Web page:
Jan. 27, 2013
Third Sunday in Ordinary Time
Nehemiah 8:2-4a, 5-6, 8-10
1 Corinthians 12:12-30 or 12:12-14, 27
Luke 1:1-4; 4:14-21

The Beatitudes have been variously translated as “Blessed are…” or “Happy are…” It might very well have been a time when individuals saw these two words as signifying the same reality. For Charles Schultz, the cartoonist, happiness is a warm puppy. For most, happiness can be a fleeting pleasure or a continued feeling of well-being. For me, being blessed is different and sometimes something that we know only in the most difficult times of our lives.

Any one of the Beatitudes could be the subject of a column or a homily. All of them could constitute a book or college course. At times, one of them is more important to us than the other. It is the day-to-day experience of life that calls them to mind at important times. Today I am particularly mindful of “Blessed are they who mourn, for they will be comforted.” I saw it when the media covered the one month anniversary of the Sandy Hook tragedy. The entire world wanted to comfort and while the people of Sandy Hook did not need all those teddy bears, every one of them was a sign of someone reaching out to comfort. On an individual level, most of us have experienced that at the death of someone dear to us. We learn that we are blessed and we are loved.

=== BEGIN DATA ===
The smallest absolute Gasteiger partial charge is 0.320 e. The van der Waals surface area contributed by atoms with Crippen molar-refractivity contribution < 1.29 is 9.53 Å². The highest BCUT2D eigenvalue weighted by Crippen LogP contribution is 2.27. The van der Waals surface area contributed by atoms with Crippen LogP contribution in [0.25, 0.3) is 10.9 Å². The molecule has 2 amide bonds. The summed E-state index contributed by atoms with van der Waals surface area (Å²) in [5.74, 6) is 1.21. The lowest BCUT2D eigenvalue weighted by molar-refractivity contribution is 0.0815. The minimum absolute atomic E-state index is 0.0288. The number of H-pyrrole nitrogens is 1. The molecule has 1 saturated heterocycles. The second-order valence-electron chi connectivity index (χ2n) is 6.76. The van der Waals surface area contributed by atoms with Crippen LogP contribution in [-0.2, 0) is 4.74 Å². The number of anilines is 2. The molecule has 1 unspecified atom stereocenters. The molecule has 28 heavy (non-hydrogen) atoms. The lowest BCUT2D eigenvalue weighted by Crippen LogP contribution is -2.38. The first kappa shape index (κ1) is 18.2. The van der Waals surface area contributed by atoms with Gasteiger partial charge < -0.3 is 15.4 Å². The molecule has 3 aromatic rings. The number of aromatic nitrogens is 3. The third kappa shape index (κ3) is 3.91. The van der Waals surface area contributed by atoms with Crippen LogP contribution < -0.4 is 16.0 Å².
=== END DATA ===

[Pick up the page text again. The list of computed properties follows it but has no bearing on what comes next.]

In the ancient world, there was no middle class. Poverty was taken for granted. Because the people did not have the things that brought pleasure to the rich, they looked for their joy in the Lord with the conviction that the poor were God’s special concern. In Jesus, the community experienced that power need not be rooted in wealth. They discovered the blessedness that comes from reaching out to others, in being merciful and comforting, meek and clean of heart. They learned the blessedness of allowing others to be a blessing to you.

The “humble of the earth” of whom the prophet speaks in the first reading are those who have totally abandoned themselves to God’s will. They are the “lowly” of whom Isaiah speaks and the “meek” who hold fast to justice and humility. The reading captures the spirit of the Beatitudes. This remnant of the faithful knows that prosperity and possessions are not a reflection of morality and right.

Paul clearly announces that our faith comes from the merciful goodness of God rather than from anything that we have done no matter how good.

It would seem an accomplishment to live only one of the Beatitudes. To live all of them is a challenge. We are asked to reexamine what we value. The Beatitudes seem to bless the very experiences that most of us shun throughout life: poverty, sorrow and persecution. In the natural order of things, none of these brings happiness. The key is to relate the conditions to the total Gospel message. The answer to the puzzle is in seeking identity with Christ. In the Sermon on the Mount we find the answer to the question: “What would Jesus do?”